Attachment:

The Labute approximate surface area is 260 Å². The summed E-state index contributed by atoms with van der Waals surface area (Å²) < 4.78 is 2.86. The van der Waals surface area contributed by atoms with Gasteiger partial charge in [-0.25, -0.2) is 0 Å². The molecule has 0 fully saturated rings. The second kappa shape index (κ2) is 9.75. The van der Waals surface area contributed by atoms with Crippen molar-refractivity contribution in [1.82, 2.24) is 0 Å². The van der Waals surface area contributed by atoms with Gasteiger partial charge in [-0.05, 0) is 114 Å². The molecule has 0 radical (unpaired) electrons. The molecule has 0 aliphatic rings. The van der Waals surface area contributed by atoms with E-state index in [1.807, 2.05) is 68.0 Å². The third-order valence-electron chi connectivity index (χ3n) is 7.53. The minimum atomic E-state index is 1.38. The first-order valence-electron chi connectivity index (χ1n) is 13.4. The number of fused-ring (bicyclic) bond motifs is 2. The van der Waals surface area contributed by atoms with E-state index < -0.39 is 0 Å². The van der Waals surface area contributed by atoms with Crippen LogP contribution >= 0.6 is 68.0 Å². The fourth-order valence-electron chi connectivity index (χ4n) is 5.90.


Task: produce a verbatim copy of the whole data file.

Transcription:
The Labute approximate surface area is 260 Å². The summed E-state index contributed by atoms with van der Waals surface area (Å²) < 4.78 is 2.86. The van der Waals surface area contributed by atoms with Gasteiger partial charge in [-0.25, -0.2) is 0 Å². The molecule has 0 fully saturated rings. The second kappa shape index (κ2) is 9.75. The van der Waals surface area contributed by atoms with Crippen molar-refractivity contribution in [1.82, 2.24) is 0 Å². The van der Waals surface area contributed by atoms with Gasteiger partial charge in [-0.05, 0) is 114 Å². The molecule has 0 radical (unpaired) electrons. The molecule has 0 aliphatic rings. The van der Waals surface area contributed by atoms with E-state index in [1.807, 2.05) is 68.0 Å². The third-order valence-electron chi connectivity index (χ3n) is 7.53. The minimum atomic E-state index is 1.38. The first-order valence-electron chi connectivity index (χ1n) is 13.4. The number of fused-ring (bicyclic) bond motifs is 2. The van der Waals surface area contributed by atoms with E-state index < -0.39 is 0 Å². The van der Waals surface area contributed by atoms with Crippen LogP contribution >= 0.6 is 68.0 Å². The fourth-order valence-electron chi connectivity index (χ4n) is 5.90.